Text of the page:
Popcorn Time likes to live dangerously. The so-called “Netflix for pirates” is designed to make movie torrenting a mainstream experience, and is legally ambiguous at best. After shutting down completely under threat, however, Popcorn Time was resurrected under a new banner, Time4Popcorn, even releasing an app for Android devices. More recently, the popular service has taken one more step towards ostensible legitimacy, releasing a new Windows version with Chromecast support.
Existing only in beta form for the service’s Alpha Windows build at present, Chromecast use for Popcorn Time is “designed for developers and early adopters,” so casting of the service will likely be a bit spotty to start. According to a report by Gizmodo, the service is also adding Chromecast support for Mac and Android applications in the future, making it even easier to access the latest Hollywood fare on your flat screen – if you’re up for it.
In the wild west of illegal pirating, Popcorn Time has always stood out. Offering users a streamlined interface to access a variety content from new releases, to classic films, the service is designed to immediately beam media to your hard drive which will later self-destruct on a computer restart. Users who go to the site may have no idea that they are potentially accessing pirated material, simply because the site looks so legitimate. Whether the site is actually breaking copyright law, however, is still up for some debate.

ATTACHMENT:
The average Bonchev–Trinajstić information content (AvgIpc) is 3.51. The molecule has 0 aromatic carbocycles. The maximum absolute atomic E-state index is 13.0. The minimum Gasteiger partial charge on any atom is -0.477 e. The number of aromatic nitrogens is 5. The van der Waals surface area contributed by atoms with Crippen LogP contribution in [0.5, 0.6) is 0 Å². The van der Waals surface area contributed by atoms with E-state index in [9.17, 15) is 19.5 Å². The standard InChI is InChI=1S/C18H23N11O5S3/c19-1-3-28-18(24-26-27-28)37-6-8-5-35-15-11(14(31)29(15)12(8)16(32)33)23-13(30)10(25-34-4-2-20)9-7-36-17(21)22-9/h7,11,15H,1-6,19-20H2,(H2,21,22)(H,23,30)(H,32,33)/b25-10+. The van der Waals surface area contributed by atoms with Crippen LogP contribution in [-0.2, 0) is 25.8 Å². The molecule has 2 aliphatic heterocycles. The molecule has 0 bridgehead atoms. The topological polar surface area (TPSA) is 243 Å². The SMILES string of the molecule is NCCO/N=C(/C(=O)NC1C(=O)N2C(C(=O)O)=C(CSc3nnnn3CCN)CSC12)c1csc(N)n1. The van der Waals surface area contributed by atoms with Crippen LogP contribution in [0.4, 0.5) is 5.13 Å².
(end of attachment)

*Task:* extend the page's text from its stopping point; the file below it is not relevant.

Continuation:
In an interview with TorrentFreak, Argentinian co-creator, Sebastian, said “Popcorn Time as a project is legal. We checked. Four Times.” Still, not long after that interview, the original developers wrote the site’s obituary in rather dramatic fashion, blaming legal pressure as one of the reasons for closing up shop.
“Our experiment has put us at the doors of endless debates about piracy and copyright, legal threats and the shady machinery that makes us feel in danger for doing what we love,” the post read. “And that’s not a battle we want a place in.”
Seemingly undeterred, two new teams of programmers reformed Popcorn Time soon afterword, taking on the service’s mantle of providing free content for all with the development of the Time4Popcorn fork, as well as another version currently in beta at popcorntime.io.
We can’t tell you Popcorn Time is legal. In fact, there’s a very good chance it is very illegal – downloading pirated, copyrighted certainly is. But as of yet, the new versions of the service have remained under the radar, and out of the court room. The service may be able to keep its low profile as it does not directly host content, has no monetization, and is reportedly designed as “an experiment to learn and share.”
That said, don’t expect it to be a mainstay of your living room. As the past has shown, these new iterations of Popcorn Time may be living on borrowed time, and could disappear in an instant. As for now, Time4Pocorn is ready for use with Chromecast for Windows today.
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